Catalysis Letters

, Volume 89, Issue 1–2, pp 55–62 | Cite as

Epoxidation of Styrene by Anhydrous H2O2 over TS-1 and γ-Al2O3 Catalysts: Effect of Reaction Water, Poisoning of Acid Sites and Presence of Base in the Reaction Mixture

  • V.R. ChoudharyEmail author
  • N.S. Patil
  • S.K. Bhargava


The styrene conversion and product (viz. styrene oxide, phenyl acetaldehyde, benzaldehyde) selectivity in the liquid-phase epoxidation of styrene by H2O2 (H2O2/styrene = 2) over TS-1 (Si/Ti = 80) and γ-Al2O3 are strongly influenced by the presence of water and/or base (viz. urea and pyridine) in the reaction mixture. The TS-1 showed high styrene conversion activity but no epoxide selectivity in the absence of any base. When anhydrous H2O2 (24% H2O2 in ethyl acetate), with the continuous removal of the reaction water (using the DeanStark trap), was used instead of 50% aqueous H2O2, both the conversion and epoxide yield are increased drastically for the γ-Al2O3, whereas for the TS-1, the increase in the conversion was quite small and there was also no improvement in the epoxide selectivity and/or yield. However, when urea or pyridine was added in the reaction mixture, the epoxide selectivity for both the catalysts was increased depending on the concentration of the base added; the increase in the selectivity was very large for the TS-1 but small for the γ-Al2O3. Poisoning of the acid sites of the γ-Al2O3 by the chemisorbed ammonia or pyridine (at 100 °C) caused a small decrease in the conversion, but it also caused a large decrease in the epoxide selectivity. However, the pyridine poisoning of the TS-1 caused a little beneficial effect, a small increase in the epoxide selectivity. The ammonia poisoning of the TS-1, however, resulted in a small decrease in the conversion with no improvement in the epoxide selectivity. As compared to the TS-1, the γ-Al2O3 catalyst showed a much better performance in the epoxidation by anhydrous H2O2 with the continuous removal of the reaction water. However, the reaction water, if not removed continuously, is detrimental to the γ-Al2O3, causing a large decrease in the catalytic activity and selectivity for styrene oxide but an increase in the selectivity for benzaldehyde.

epoxidation of styrene anhydrous hydrogen peroxide TS-1 catalyst γ-Al2O3 catalyst catalyst poisoning of acid sites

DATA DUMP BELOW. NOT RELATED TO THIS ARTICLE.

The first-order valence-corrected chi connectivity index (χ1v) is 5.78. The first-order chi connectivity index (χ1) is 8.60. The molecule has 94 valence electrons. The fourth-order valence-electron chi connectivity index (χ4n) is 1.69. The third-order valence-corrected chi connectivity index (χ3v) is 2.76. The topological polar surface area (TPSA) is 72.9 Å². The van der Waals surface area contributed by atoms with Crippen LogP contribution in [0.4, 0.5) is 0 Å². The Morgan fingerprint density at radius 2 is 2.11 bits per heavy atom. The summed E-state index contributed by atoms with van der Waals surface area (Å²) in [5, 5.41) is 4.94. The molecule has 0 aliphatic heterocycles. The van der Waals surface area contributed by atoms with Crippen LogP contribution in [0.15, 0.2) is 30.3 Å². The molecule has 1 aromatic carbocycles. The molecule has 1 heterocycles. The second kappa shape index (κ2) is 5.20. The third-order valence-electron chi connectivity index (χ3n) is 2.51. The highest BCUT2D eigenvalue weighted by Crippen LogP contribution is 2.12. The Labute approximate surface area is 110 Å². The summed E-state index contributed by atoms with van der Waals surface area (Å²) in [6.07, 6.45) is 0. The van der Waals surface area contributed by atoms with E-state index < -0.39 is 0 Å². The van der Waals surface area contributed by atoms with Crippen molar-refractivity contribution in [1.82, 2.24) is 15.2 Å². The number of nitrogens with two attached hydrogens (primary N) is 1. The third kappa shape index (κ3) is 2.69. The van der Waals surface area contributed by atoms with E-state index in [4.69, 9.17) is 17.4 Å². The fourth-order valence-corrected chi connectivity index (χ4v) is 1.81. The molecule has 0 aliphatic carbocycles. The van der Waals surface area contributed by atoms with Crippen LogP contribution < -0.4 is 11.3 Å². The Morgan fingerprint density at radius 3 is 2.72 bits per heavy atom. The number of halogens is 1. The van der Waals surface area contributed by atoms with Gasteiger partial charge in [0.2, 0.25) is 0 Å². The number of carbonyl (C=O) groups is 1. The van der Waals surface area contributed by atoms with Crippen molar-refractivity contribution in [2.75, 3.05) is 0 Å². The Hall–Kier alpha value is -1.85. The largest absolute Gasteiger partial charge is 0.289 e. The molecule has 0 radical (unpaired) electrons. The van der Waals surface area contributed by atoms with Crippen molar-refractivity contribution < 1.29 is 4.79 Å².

Unable to display preview. Download preview PDF.

Unable to display preview. Download preview PDF.


  1. [1]
    V. R. Grieken, J. L. Sotelo, C. Martos, J. L. G. Fierro, M. López-Granados and R. Mariscal, Catal. Today 61 (2000) 49.Google Scholar
  2. [2]
    Q. Yang, S. Wang, J. Lu, G. Xiong, Z. Feng, X. Xin and C. Li, Appl. Catal. 194–195 (2000) 507–514.Google Scholar
  3. [3]
    Q. Yang, C. Li, J. L. Wang, P. Ying, Q. Xin and W. Shi, Stud. Surf. Sci. Catal. 130 (2000) 221.Google Scholar
  4. [4]
    S. B. Kumar, S. P. Mirajkar, G. C. G. Pais, P. Kumar and R. Kumar, J. Catal. 156 (1995) 163–166.Google Scholar
  5. [5]
    S. C. Laha and R. Kumar, J. Catal. 204 (2001) 64.Google Scholar
  6. [6]
    W. Zhang, M. Froba, J. Wang, P. Tanev, J. Wong and T. Pinnavaia, J. Am. Chem. Soc. 118 (1996) 9164.Google Scholar
  7. [7]
    J. Fu, D. Yin, D. Yin, Q. Li, L. Zhang and Y. Zhang, Microporous Mesoporous Mater. 29 (1999) 351.Google Scholar
  8. [8]
    V. R. Choudhary, M. G. Parande and P. H. Brahme, Ind. Eng. Chem. Fundam. 21 (1982) 472.Google Scholar
  9. [9]
    B. Natori, Stud. Surf. Sci. Catal. 37 (1987) 413.Google Scholar
  10. [10]
    M. R. Bocuti, K. M. Rao, A. Zecchina, G. Leofanti and G. Petrini, Stud. Surf. Sci. Catal. 48 (1989) 133.Google Scholar
  11. [11]
    R. J. Sudhakar and R. Kumar, J. Catal. 130 (1991) 440.Google Scholar
  12. [12]
    D. Mandelli, C. A. M. van Vliet, R. A. Sheldon and U. Schuchardt, Appl. Catal. 219 (2001) 209.Google Scholar
  13. [13]
    C. Coperet, H. Adolfsson and K. B. Sharpless, Chem. Commun. (1997) 1565.Google Scholar

Copyright information

© Plenum Publishing Corporation 2003

Authors and Affiliations

  1. 1.Chemical Engineering DivisionNational Chemical LaboratoryPuneIndia
  2. 2.Department of Applied ChemistryRoyal Melbourne Institute of TechnologyMelbourneAustralia

Personalised recommendations